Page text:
And it’s not only about the money, what about the beautiful super models that we see prancing about on the runway and we think to ourselves (well I do anyway) “they look perfect!”. Yet they are constantly going on new diets and primping am preening in an effort to look yet more gorgeous!
Let’s pick on the actors and actresses as well – there are many of them that are famous, they rolling around in the money, the accolades, the famousness (if there is such a word) and yet they strive, cajole, steal from under the nose of others, a part that they ‘just have to have’! Why – what drives them on and on.
And it’ not always about the money, there are people who live in extreme poverty and in the midst of that they strive to give yet more of themselves to others. Mother Theresa comes to mind here – what is it about these people that there never seems to be an end to what they desire, what – for them seems to be a never ending quest to achieve, whatever it is that they have sent their minds and their hearts to?
I suspect that I am about to put the cat amongst the pigeons here, but I think that for some it is because they have made peace with who they are and others haven’t yet.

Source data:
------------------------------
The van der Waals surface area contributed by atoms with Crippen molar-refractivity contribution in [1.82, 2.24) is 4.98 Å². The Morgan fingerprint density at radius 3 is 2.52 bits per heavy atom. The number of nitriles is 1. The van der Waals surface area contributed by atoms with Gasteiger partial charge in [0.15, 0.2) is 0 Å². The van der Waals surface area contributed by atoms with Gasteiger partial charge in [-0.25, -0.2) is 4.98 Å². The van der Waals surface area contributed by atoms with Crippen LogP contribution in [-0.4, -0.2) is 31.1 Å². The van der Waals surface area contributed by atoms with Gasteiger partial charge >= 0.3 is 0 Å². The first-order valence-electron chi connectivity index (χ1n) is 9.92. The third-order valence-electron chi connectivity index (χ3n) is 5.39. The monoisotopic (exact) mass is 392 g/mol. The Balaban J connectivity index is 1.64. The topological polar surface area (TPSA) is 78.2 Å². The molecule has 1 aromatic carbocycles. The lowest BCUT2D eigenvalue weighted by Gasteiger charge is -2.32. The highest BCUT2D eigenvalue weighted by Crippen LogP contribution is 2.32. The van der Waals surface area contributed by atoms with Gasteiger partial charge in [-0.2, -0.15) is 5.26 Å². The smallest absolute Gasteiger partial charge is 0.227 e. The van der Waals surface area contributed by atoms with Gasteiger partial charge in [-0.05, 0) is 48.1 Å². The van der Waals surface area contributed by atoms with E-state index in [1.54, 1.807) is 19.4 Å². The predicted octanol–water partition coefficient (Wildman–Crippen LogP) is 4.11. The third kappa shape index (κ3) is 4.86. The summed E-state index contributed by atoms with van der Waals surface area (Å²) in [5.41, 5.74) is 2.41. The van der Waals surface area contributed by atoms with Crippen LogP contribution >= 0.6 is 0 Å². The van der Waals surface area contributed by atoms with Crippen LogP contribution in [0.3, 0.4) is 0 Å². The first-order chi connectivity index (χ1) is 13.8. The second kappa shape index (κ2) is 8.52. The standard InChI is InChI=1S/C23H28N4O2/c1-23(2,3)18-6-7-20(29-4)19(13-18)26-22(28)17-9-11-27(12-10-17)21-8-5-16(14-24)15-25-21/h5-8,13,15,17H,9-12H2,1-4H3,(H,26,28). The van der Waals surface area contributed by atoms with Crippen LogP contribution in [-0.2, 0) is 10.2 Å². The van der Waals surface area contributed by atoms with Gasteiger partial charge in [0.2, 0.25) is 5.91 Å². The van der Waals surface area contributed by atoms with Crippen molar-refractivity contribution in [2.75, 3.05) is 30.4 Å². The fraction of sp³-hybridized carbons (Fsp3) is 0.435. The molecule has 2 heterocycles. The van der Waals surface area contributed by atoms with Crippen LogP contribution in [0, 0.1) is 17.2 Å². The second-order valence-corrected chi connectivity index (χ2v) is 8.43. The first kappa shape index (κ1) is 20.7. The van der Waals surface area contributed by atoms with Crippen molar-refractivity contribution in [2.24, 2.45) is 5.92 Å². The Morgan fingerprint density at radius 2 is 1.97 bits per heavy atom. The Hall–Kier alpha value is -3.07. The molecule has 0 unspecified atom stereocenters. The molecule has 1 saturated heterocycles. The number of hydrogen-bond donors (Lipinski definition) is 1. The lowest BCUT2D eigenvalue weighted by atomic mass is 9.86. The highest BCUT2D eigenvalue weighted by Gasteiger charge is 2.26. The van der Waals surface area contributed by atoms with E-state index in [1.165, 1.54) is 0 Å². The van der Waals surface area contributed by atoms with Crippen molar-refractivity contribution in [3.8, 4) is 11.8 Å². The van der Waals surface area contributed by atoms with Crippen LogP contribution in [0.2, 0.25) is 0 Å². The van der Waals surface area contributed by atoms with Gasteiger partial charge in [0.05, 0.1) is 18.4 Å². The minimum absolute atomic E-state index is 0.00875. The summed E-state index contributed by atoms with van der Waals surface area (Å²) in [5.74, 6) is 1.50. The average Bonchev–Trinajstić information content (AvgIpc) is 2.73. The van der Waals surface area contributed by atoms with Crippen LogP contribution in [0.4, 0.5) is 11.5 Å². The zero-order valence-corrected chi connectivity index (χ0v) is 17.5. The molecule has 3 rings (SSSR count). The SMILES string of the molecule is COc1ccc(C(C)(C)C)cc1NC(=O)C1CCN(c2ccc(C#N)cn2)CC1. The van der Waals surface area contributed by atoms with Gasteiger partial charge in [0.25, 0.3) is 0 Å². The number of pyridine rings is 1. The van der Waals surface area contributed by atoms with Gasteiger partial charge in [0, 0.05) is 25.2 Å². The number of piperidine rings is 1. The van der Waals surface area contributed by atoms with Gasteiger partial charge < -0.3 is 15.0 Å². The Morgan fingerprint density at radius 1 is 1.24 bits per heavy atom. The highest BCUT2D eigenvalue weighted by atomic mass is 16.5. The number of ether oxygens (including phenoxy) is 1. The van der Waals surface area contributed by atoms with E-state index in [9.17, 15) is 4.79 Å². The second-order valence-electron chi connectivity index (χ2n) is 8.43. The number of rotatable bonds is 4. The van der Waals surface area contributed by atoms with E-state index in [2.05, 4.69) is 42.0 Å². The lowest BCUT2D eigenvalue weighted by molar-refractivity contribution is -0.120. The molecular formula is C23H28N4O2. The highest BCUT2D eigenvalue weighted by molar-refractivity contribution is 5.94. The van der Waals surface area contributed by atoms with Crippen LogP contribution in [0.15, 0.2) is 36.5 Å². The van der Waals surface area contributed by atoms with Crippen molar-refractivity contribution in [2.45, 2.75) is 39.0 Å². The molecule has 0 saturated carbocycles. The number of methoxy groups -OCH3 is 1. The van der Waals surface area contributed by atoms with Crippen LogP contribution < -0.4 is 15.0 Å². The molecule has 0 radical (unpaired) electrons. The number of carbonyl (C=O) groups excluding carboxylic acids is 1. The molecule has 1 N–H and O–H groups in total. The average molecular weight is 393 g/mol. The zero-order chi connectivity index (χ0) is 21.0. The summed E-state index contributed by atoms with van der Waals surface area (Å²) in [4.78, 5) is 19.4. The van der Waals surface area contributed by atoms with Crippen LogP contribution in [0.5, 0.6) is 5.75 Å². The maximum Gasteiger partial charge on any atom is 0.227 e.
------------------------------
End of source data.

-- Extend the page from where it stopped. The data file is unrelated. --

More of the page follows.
For some, making peace with who they are and accepting who they are in the face of all adversity means being able to achieve more and more. But that is in terms of achievement, the money is a secondary thing. They are driven by their need to perform, or their need to achieve, or their need to inspire. They are caught up in the passion of what they do and who they are.
For others, it is about making the money. They, on some level question who they are, what they are about and what they can do. Despite being famous and rich they are insecure about who they are as individuals and so they desperately strive to be the best. They are never happy in their own skins or in their own minds and are driven to prove how good, fantastic, clever etc that they are – not to the world in general, but to themselves.
Which category do you fit into? Have you accepted who you are or are you still trying to prove to yourself, who you are?
Sunday, September 23, 2007
HEADLINES FROM THE YEAR: 2029